Firefighters’ Monument in Forest Hills Cemetery, 95 Forest Hills Avenue in Boston, Massachusetts. John A. Wilson sculpted this bronze statue and relief images in 1909, and each year on the second Sunday in June members of the Boston Fire Department commemorate their fallen comrades.
Monument to Dr. Harriot Kezia Hunt (1805-1875) in Mount Auburn Cemetery, 580 Mt. Auburn Street in Cambridge, Massachusetts. Edmonia Lewis sculpted this statue of Hygeia, the Greek goddess of health, in her honor. Hunt was one of the first professional female physicians in Boston.
Designed by landscape architect Henry A. S. Dearborn and opened in 1848, Forest Hills Cemetery, at 95 Forest Hills Avenue in Boston, Massachusetts, is a historic rural cemetery. The area was originally owned by the town of Roxbury, until Boston annexed Roxbury in 1868. Its forested paths wind their way through 275 acres, in which approximately 16,000 people are laid to rest. Like many rural cemeteries, Forest Hills doubles as a garden and arboretum.
Brookline architect Charles W. Panter designed Forest Hills Cemetery’s Gothic-Revival main gate, which was erected in 1865. It is made from Roxbury puddingstone and buff sandstone, which gives it a distinct appearance. An inscription from Psalm 121 over the entrance reads, “He that keepeth thee will not slumber.”
Memorial to Louis Ernest Mieusset (1881-1886), son of Louise Helluin Mieusset, who designed fashionable hats for Boston’s elites. She paid for this hauntingly lifelike white marble statue of her son sitting in a boat with all his favorite toys with money she saved for his schooling, leaving her grief stricken and penniless in her old age. According to popular lore, Louis drowned in Jamaica Pond, but some researchers maintain he actually died of scarlet fever.
The Battle of Bunker Hill was one of the earliest engagements of the Revolutionary War, and the Bunker Hill Monument, a 221-foot granite obelisk, was one of our nation’s first monuments. Neither the battlefield nor the monument, however, are actually located on Bunker Hill. The monument sits atop Breed’s Hill, where most of the fighting occurred.
After the battles of Lexington and Concord, the colonial army besieged the City of Boston, which was held by the British. On the night of June 16, 1775, Colonel William Prescott led a force of 1,200 men onto the Charlestown Peninsula, across the Charles River from Boston, to fortify Breed’s Hill. They built a square earthen redoubt, from which they could fire artillery at British ships on the water and British forces in Boston.
On June 17, the British landed two columns on the peninsula, totaling 1,500 men, with 400 reinforcements joining the final attack, and stormed the colonists’ defenses. Though victorious, they suffered 226 dead and 828 wounded, the highest British casualty count of the war. The colonists lost 135 dead (including 20 prisoners) and 305 wounded.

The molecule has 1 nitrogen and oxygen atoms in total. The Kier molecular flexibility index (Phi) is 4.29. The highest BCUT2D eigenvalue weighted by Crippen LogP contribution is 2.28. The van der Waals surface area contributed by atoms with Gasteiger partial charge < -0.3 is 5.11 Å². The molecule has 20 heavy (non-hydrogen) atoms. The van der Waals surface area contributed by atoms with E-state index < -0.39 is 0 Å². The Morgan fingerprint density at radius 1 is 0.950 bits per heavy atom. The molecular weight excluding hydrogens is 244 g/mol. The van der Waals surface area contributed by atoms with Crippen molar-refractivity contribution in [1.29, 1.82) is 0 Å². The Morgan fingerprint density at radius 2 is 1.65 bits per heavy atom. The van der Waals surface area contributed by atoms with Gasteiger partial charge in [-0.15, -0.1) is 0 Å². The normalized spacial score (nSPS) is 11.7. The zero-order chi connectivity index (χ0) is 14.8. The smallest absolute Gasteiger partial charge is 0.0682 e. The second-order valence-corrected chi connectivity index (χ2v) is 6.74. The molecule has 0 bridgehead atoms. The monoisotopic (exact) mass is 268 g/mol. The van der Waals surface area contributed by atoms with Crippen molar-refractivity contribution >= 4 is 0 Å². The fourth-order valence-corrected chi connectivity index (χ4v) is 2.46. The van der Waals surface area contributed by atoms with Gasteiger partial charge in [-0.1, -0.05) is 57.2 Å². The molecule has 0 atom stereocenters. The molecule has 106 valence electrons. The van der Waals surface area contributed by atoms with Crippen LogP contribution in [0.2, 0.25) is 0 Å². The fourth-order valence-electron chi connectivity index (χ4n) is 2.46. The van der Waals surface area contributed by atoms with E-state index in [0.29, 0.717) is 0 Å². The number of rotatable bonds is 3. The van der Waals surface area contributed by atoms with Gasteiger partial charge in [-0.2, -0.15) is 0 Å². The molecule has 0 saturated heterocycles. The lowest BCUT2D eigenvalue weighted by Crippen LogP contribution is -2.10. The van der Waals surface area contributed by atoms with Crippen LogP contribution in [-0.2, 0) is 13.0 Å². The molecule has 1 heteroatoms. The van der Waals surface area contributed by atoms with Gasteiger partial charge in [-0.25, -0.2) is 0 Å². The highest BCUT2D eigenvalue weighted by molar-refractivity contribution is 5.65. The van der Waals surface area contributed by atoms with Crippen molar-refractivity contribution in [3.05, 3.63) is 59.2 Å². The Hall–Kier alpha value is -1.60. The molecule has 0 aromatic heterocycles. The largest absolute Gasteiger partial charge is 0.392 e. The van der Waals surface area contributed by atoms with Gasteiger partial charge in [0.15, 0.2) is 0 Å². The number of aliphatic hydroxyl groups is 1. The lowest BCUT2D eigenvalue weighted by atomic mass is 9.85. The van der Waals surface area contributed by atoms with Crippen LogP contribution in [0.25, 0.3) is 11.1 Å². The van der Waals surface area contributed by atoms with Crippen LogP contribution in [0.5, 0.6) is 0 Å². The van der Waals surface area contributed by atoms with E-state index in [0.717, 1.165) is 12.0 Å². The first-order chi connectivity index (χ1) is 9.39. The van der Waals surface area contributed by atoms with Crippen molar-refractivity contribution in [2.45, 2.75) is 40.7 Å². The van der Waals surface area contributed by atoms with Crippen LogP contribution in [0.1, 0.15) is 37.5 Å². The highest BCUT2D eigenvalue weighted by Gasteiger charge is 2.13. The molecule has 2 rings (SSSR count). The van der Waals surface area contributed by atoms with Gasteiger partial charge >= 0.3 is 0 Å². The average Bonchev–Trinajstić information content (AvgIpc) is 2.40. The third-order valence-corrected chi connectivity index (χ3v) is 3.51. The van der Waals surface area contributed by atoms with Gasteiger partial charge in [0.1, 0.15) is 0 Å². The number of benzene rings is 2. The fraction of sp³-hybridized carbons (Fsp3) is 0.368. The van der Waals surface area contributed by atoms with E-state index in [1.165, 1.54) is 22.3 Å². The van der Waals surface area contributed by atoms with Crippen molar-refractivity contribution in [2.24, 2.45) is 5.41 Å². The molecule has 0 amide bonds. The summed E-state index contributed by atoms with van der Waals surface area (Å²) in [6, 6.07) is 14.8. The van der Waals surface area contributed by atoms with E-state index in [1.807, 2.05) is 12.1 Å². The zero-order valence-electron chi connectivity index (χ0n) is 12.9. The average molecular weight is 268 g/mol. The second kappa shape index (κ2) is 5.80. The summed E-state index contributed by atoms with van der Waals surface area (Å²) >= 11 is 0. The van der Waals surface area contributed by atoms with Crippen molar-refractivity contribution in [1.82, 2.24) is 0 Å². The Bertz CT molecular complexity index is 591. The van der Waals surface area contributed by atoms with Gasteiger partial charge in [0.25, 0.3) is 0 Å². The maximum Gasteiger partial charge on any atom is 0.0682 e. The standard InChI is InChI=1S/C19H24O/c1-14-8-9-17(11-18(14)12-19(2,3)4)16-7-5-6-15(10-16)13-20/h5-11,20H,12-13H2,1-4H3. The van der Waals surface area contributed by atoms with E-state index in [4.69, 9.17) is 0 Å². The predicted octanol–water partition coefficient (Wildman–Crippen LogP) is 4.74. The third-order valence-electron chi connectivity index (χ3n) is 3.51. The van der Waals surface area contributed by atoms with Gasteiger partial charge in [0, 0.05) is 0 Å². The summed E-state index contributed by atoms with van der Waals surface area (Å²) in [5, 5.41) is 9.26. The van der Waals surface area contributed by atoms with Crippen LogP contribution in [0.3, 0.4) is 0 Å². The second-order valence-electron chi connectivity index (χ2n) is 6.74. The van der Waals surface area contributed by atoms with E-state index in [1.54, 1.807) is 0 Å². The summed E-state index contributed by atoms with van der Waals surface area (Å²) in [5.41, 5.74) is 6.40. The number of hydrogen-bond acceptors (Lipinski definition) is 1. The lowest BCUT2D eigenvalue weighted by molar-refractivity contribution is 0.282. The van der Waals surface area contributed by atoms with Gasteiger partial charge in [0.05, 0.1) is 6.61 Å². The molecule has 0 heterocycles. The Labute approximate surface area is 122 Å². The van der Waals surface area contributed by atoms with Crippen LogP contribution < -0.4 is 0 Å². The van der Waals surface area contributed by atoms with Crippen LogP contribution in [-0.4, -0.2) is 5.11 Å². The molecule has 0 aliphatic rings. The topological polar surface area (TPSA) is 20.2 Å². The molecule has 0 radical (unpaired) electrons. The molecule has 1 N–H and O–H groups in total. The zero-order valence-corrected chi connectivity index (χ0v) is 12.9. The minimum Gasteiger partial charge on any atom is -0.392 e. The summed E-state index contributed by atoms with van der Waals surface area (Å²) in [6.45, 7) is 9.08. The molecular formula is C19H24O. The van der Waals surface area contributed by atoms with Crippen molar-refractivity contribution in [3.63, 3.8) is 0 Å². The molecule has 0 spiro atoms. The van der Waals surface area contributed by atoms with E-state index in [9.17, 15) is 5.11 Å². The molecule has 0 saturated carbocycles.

Compared to modern warships and aircraft carriers, the USS Constitution might not look like much, but it was once the most storied ship in the U.S. Navy. It was launched on October 21, 1797, and is still considered to be in active service.
The USS Constitution was originally a 44-gun frigate with a crew of 450 sailors, including 55 Marines. She earned the nickname “Old Ironsides” during the War of 1812. Today, she is still crewed by 60 active duty U.S. Navy personnel, though she has been in dry dock at the former Charleston Navy Yard in Boston under restoration for the past three years.
The USS Constitution Museum is a private, nonprofit museum located in a restored shipyard building nearby. It is a first class effort at telling the USS Constitution’s history through art, models and dioramas, hands on displays, and volunteers.
Patriots Day follows fictional Boston police sergeant Tommy Saunders (Mark Wahlberg) as he helps track down brothers Dzhokhar and Tamerlan Tsarnaev, who detonated two bombs at the 2013 Boston Marathon. The tragedy occurred at 2:49 p.m. local time on April 15, 2013. Massachusetts celebrates Patriots’ Day on April 15 to commemorate the anniversary of Lexington and Concord, the first battles of the Revolutionary War. It’s estimated around 500,000 spectators attend the marathon. The bombs, made from pressure cookers, detonated 12 seconds apart, killing three and wounding approximately 264.
The film opens the night before the marathon, establishing a backstory for Sergeant Tommy Saunders. He is a well-meaning cop who got into a fight and has to pull guard duty at the marathon finish line before he can assume his regular duties. From there, we are shown snapshots of characters as they get up and start their day, but it is unclear how most of them will tie into the plot. We see future bombers Dzhokhar and Tamerlan Tsarnaev, his wife and daughter, at their apartment. Their morning is not typical, as one watches a video of masked terrorists demonstrating how to construct a pressure cooker bomb.
The terror, gut-wrenching shock, and confusion of the bombing is dramatically portrayed, as is the following manhunt. We see both law enforcement and the Tsarnaev brothers as they head for a fiery confrontation in the Boston suburb of Watertown. Moments of humor break up the dramatic, heart-racing scenes. During the final shootout with the Tsarnaev brothers, a man tosses a sledgehammer from his porch at police officers crouched behind the fence. “Give ’em hell!” he shouts, as if the crude melee weapon will do anything against the terrorists’ guns and homemade bombs.
It is meant to show defiance and resiliency in the face of terror, and Patriots Day is full of such crowd-pleasing moments, but how accurately does the film depict these events?